2. I’m only just starting SILS, but I really got excited about it because of looking at censorship in libraries. Japan actually made a “Statement on Intellectual Freedom in Libraries,” a law essentially about making the library and intellectual freedom a priority over censorship. I was able to hunt down a link to a translation of the statement:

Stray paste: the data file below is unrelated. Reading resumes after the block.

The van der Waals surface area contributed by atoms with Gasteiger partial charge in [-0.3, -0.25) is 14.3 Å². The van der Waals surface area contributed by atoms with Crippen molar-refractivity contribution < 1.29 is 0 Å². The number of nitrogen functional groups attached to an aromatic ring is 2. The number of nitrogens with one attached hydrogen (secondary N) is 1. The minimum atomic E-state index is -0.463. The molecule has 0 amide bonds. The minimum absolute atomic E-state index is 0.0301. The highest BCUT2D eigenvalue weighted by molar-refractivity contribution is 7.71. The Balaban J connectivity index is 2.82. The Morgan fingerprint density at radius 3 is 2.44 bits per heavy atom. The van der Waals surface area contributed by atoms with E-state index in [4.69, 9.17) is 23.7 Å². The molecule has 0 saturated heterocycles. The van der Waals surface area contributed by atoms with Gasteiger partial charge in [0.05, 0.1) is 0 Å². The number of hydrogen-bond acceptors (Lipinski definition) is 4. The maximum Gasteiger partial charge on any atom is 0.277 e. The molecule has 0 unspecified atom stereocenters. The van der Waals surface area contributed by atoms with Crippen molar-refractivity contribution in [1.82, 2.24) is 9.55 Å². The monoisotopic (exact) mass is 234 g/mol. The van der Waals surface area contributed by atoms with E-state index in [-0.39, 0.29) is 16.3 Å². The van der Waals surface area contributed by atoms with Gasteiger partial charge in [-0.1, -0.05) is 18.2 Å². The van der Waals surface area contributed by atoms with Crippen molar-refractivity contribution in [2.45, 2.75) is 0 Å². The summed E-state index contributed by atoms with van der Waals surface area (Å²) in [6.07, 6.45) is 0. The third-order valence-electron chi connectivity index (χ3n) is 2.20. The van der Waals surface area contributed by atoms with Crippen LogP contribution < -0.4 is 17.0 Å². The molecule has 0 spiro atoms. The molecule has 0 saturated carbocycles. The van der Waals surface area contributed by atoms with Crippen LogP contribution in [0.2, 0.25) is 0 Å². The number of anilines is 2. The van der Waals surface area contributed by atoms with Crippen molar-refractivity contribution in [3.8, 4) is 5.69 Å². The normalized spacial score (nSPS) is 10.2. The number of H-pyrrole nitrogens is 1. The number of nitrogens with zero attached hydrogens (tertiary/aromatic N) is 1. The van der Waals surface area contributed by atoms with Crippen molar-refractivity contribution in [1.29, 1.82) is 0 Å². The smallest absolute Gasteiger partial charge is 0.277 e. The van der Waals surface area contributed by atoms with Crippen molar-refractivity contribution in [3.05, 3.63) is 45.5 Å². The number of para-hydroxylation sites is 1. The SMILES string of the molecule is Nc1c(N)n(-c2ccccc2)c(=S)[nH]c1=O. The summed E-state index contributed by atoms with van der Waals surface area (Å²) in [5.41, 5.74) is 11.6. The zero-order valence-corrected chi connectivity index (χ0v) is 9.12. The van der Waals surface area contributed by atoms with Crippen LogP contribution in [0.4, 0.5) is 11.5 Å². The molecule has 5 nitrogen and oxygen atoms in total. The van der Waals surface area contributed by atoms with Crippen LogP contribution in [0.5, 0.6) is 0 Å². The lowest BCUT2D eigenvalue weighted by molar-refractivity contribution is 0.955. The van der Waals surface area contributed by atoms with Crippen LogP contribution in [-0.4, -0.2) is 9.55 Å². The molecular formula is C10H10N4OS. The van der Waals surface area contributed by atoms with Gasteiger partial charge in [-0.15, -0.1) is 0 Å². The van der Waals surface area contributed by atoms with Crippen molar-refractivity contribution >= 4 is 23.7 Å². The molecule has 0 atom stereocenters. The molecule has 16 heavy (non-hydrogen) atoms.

3. I am really interested to see what else Lajeunesse has to say in his book. I do think we ought to be careful about the polarizing language we use in regards to the Church’s Index. I find it problematic that so many individuals use the Index as a puppet in the modern censorship debate without really having more than superficial knowledge of it. In common parlance today people refer to it almost solely as a means of domineering political control without knowing more about how it functioned and came into being (and out of being) in the first place. In the same way that an over-zealous parent will try their best to keep certain books and movies out of the hands of their children, the Index was the Church’s attempt to guide its faithful in their choices about media consumption, which wasn’t a problem before the printing press came into existence. However, because the Index functioned as more of a ‘prohibited books list’, it mostly failed in this ‘education’ aspect of its existence. This is why the church eventually stopped adding to it, because it wasn’t effectively teaching the faithful WHY they should be careful about what they read. It is interesting and important to note that the Index was never formally abolished, only taken ‘out of force.’ The principle that some media may not be fit for consumption still stands. The philosopher Alasdair MacIntyre has some interesting (although sadly unpublished) thoughts on this topic. Laura-what other literature on the Index have you found? The Index is a topic I have developed some interest in, but it seems to be somewhat difficult to find good publications about it specifically, rather than mentions in more general works about censorship.